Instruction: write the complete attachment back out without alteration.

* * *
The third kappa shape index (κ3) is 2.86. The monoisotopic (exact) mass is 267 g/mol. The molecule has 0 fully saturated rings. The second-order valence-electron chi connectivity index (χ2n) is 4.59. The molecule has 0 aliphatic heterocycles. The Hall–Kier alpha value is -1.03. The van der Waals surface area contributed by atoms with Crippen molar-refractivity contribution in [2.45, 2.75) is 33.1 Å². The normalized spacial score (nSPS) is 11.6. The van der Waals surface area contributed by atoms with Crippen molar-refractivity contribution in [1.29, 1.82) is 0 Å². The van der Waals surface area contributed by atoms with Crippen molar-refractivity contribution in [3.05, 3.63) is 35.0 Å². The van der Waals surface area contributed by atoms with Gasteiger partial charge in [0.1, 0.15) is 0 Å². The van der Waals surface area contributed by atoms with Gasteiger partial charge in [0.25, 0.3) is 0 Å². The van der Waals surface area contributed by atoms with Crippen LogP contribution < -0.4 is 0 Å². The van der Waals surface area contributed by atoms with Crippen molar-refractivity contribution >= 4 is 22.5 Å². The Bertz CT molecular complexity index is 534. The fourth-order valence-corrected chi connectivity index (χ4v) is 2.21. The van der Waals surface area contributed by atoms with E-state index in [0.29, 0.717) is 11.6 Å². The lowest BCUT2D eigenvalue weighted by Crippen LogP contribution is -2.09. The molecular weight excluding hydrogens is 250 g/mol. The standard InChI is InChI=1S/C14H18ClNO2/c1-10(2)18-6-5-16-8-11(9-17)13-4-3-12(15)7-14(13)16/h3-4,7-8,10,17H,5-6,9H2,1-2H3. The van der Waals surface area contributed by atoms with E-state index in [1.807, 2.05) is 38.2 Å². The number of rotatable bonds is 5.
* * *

The third kappa shape index (κ3) is 2.86. The monoisotopic (exact) mass is 267 g/mol. The molecule has 0 fully saturated rings. The second-order valence-electron chi connectivity index (χ2n) is 4.59. The molecule has 0 aliphatic heterocycles. The Hall–Kier alpha value is -1.03. The van der Waals surface area contributed by atoms with Crippen molar-refractivity contribution in [2.45, 2.75) is 33.1 Å². The normalized spacial score (nSPS) is 11.6. The van der Waals surface area contributed by atoms with Crippen molar-refractivity contribution in [1.29, 1.82) is 0 Å². The van der Waals surface area contributed by atoms with Crippen molar-refractivity contribution in [3.05, 3.63) is 35.0 Å². The van der Waals surface area contributed by atoms with Gasteiger partial charge in [0.1, 0.15) is 0 Å². The van der Waals surface area contributed by atoms with Gasteiger partial charge in [0.25, 0.3) is 0 Å². The van der Waals surface area contributed by atoms with Crippen LogP contribution < -0.4 is 0 Å². The van der Waals surface area contributed by atoms with Crippen molar-refractivity contribution >= 4 is 22.5 Å². The Bertz CT molecular complexity index is 534. The fourth-order valence-corrected chi connectivity index (χ4v) is 2.21. The van der Waals surface area contributed by atoms with E-state index in [0.29, 0.717) is 11.6 Å². The lowest BCUT2D eigenvalue weighted by Crippen LogP contribution is -2.09. The molecular weight excluding hydrogens is 250 g/mol. The standard InChI is InChI=1S/C14H18ClNO2/c1-10(2)18-6-5-16-8-11(9-17)13-4-3-12(15)7-14(13)16/h3-4,7-8,10,17H,5-6,9H2,1-2H3. The van der Waals surface area contributed by atoms with E-state index in [1.807, 2.05) is 38.2 Å². The number of rotatable bonds is 5.